Why Wort Must Be Rapidly Cooled

As a home brewer one of your biggest concerns is quickly cooling the hot wort. If the cooling process is too slow several problems can develop.

Cold Break

There are proteins in the wort that will cause your beer to haze when it is cold (this is called “chill haze”). Chill haze will not affect the flavor of your beer, but it is considered a cosmetic problem. The only way to remove these proteins and keep your beer looking clear and clean is to cool the wort rapidly, which causes most of the proteins to precipitate and settle out. This is called “cold break.”

Keeping Cold Break Out of Beer

The first step to keeping cold break out of beer is to cool the wort rapidly enough that the proteins precipitate out. An ice bath may or may not do this, but a wort chiller almost certainly will.

An immersion wort chiller will cool the wort rapidly enough to reach the cold break and it will allow the proteins to settle in the brewing kettle. The wort can be siphoned from the kettle, leaving the proteins behind.

Counterflow and plate wort chillers are more difficult to deal with when it comes to cold break. Since the wort passes through these chillers to cool there is not a place for the cold break to settle out until the beer is sitting in the fermenter. To remove the proteins the wort should be recirculated from the ‘wort output’ connection on the wort chiller into the brewing kettle in a fashion that causes it to whirlpool. The whirlpool will force proteins and other debris to the center of the kettle, allowing you to siphon off the wort into the fermenter without any proteins or sediment.

Hop Aroma

There are two main acids in hops that contribute to the brewing process. “Alpha” acid contributes to the flavor of the beer, while “Beta” acid contributes to the aroma. Alpha acid is released from the hops in boiling water over a long period of time (thus the hour or longer boil while brewing) but beta acid evaporates out in the heat. Hops that are added in the last minute or two of the brewing boil are meant to strictly provide aroma to the beer.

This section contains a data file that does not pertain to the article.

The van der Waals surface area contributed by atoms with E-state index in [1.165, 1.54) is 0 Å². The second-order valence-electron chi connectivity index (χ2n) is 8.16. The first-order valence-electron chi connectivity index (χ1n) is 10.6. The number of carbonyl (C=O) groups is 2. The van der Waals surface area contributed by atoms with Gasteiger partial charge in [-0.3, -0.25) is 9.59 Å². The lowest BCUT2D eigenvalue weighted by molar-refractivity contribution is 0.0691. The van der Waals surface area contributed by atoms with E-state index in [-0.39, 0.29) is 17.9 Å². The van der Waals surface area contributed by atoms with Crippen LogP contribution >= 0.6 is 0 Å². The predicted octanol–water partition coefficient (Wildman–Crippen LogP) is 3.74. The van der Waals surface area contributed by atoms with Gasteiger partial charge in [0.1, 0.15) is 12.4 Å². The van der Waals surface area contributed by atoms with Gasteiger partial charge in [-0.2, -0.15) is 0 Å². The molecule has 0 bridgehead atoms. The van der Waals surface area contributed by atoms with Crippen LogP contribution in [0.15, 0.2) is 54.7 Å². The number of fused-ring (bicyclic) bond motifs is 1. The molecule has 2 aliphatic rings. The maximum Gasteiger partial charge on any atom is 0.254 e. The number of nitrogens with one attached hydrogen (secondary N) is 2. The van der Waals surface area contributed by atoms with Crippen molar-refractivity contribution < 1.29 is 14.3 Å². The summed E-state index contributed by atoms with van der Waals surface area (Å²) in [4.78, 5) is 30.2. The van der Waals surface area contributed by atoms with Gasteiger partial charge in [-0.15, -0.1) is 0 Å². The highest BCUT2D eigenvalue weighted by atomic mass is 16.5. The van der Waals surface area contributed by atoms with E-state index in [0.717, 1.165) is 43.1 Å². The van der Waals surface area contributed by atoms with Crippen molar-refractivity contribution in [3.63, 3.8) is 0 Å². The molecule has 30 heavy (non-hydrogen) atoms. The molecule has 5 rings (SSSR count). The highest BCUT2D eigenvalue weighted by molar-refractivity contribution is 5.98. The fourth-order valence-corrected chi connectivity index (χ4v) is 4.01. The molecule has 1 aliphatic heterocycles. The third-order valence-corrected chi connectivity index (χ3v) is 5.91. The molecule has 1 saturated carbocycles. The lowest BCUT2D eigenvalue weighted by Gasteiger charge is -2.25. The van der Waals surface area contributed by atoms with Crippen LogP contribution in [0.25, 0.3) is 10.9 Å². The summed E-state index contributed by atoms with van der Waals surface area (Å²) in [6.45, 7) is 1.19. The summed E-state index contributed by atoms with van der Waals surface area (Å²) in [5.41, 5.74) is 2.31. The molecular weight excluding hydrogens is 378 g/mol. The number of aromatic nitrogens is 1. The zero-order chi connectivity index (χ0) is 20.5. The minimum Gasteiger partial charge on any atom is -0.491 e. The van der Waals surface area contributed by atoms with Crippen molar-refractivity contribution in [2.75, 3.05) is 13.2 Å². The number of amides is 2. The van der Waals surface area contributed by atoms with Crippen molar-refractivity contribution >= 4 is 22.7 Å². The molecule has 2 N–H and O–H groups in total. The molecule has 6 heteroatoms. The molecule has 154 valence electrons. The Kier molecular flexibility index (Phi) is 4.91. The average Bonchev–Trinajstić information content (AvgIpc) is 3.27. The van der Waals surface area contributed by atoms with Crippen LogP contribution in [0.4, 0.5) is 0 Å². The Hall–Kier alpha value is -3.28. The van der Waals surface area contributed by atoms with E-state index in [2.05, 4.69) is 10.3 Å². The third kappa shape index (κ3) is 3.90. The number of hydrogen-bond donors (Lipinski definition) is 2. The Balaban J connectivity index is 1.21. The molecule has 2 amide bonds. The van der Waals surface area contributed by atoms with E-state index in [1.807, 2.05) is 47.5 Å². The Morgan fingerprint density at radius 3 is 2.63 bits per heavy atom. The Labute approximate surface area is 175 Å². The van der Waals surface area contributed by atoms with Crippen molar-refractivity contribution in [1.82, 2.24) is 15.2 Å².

Hop Aroma Problems

Problems arise with hop aroma in beer when a counterflow or plate chiller is used to cool the wort.These chillers only cool part of the wort at any one time, so the hot wort spends extra time sitting in the kettle before it is run through the chiller, allowing more beta acid (and thus hop aroma) to boil off. This is not a problem with immersion chillers because they cool the entire kettle of wort at once.

Preserving Hop Aroma – No Easy Fix

There is not an elegant way to fix this problem. Counterflow wort chiller and plate wort chillers may cool the wort faster overall, but immersion chillers give the entire wort the initial cooling that it needs to prevent loss of beta acid. It is an accepted fact that some hop aroma will be lost when a counterflow chiller or plate chiller is used to cool the beer.

Dimethyl Sulfide

Brewers of lighter beers and lagers may have experienced beer that has the aroma of cooked corn. In wort there are compounds that come from lighter malts which convert to dimethyl sulfide (DMS). The DMS provides the lovely aromas of cooked corn in the beer.

Preventing DMS in Beer

The formation of DMS can be prevented by rapidly cooling hot wort below 140 degrees Fahrenheit. This is easily achieved with most wort chillers, but counterflow chillers and plate chillers cause the same problem as with hop aroma loss. The hot wort sitting in the brew kettle, waiting to run through the chiller, can still form DMS and contribute some of that bad aroma to the beer.

Once again, immersion wort chillers will cool the entire batch of wort below 140 degrees quickly. To discourage DMS buildup in the wort if you are using a counterflow wort chiller or plate wort chiller, it is best to use a pump to move wort through chiller rather than allowing gravity to feed it. Pumps are much more efficient and will get all of the wort cooled faster, even though only a small percentage of the wort is being cooled at any one time.

Have you ever had problems with cold break, hop aroma loss, or dimethyl sulfide? How did you solve the problems in other brews?

Category: Brewing Mistakes, Home Brewing Techniques